In addition, the space station serves as a test bed for critical life support technology, Whitson said, and “all of that is going to play key roles in our future missions. I’m really excited about the things that we have going on hp here.”
Whitson and her Soyuz MS-03 crewmates -- Oleg Novitskiy and European Space Agency astronaut Thomas Pesquet -- have had the station to themselves since three other crew members, Soyuz MS-02 commander Sergey Ryzhikov, Andrey Borisenko and Shane Kimbrough, returned to Earth Monday to close out a 173-day mission.
The next Soyuz is scheduled to take off April 20 carrying a crew of two: vehicle commander Fyodor Yurchikhin and NASA flight engineer Jack Fischer. Soyuz spacecraft normally carry three crew members to and from the station but the Russians have opted to reduce their crew size in the near term to save money.
Whitson originally was scheduled to return to Earth on June 2 with Novitskiy and Pesquet but last week, NASA and Roscosmos, the Russian federal space agency, agreed to extend her mission by three months.
Novitskiy and Pesquet will return to Earth June 2 as planned, leaving Whitson behind in orbit with Yurchikhin and Fischer. She will join them for the trip home Sept. 3 aboard the Soyuz MS-04 spacecraft.
Whitson said she and her husband were prepared for an extended mission and that it posed no particular hardship.
“Actually, the day before I launched, they said there was a chance this might happen,” she said. “My husband and I, we talked about it, we decided we were going to have a road to successful happiness, we were going to be happy if I came home in June and we were going to be happy if I came home in September.”
Given how fluid space station schedules are, “you can never count on any one thing and counting on something will lead to disappointment,” Whitson said. “So flexible plans for happiness worked out for us. We’re going to be great.”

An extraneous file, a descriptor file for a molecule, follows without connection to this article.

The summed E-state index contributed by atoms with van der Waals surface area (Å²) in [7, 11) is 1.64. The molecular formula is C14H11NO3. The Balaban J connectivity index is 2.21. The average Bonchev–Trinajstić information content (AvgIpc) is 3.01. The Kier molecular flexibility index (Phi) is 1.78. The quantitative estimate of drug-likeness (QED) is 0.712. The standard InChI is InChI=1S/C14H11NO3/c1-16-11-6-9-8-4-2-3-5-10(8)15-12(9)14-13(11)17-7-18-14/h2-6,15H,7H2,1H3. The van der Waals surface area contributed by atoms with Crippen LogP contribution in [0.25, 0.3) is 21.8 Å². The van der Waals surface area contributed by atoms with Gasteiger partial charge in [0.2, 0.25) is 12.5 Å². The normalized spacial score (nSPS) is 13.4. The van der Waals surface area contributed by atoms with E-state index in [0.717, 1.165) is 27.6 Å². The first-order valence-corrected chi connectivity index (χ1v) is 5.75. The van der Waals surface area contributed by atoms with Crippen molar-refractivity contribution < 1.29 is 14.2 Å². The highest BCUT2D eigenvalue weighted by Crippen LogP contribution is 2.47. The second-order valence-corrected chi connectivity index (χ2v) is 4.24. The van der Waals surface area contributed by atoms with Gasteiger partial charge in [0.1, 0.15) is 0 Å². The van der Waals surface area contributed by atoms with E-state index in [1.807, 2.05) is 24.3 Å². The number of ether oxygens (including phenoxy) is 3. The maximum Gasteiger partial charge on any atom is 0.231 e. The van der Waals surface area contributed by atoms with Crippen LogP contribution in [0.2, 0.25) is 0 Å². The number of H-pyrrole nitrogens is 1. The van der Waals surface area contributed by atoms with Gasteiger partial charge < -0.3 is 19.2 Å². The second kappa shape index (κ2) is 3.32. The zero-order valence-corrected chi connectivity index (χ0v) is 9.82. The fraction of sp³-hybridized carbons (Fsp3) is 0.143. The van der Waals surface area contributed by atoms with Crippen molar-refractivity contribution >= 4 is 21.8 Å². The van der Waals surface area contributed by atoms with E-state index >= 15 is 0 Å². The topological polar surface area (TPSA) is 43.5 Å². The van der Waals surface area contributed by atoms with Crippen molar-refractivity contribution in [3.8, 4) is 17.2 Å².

And it will pay off for NASA as well. Without Whitson on board, the station would be down to two crew members -- Yurchikhin and Fischer -- between June 2, when Whitson’s two Soyuz MS-03 crewmates land, and the arrival of three fresh crew members on July 28.
With Whitson on board, science operations in the U.S. segment of the lab will continue that otherwise would have been curtailed. And NASA can press ahead with the launch of a SpaceX Dragon cargo ship loaded with supplies and scientific equipment.
“Without two U.S. crew members up here, we wouldn’t be able to grapple the vehicle when it arrives,” she said. “So this is great for us. It allows us to continue our cargo processing schedule, get not only the science up but other routine supplies up here. It’s important for the program to continue our scientific research.”
While most station fliers cite the view and living in weightlessness as the most enjoyable aspects of life aboard the lab complex, Whitson said she most enjoys the sense of satisfaction that comes from contributing to spaceflight and exploration.
But living in microgravity ranks right up there.
“The reality of living in an environment that is so different, so foreign to what we’ve grown up with on planet Earth is also very novel and unique and a very special part of our existence up here,” she said.
“The thing I miss the most? I actually enjoy cooking, and I like a variety of things, so I get a little tired of the food up here after a while. So that’s probably the thing I like the least. But they do a great job of trying to get us some variety, and it’s great.”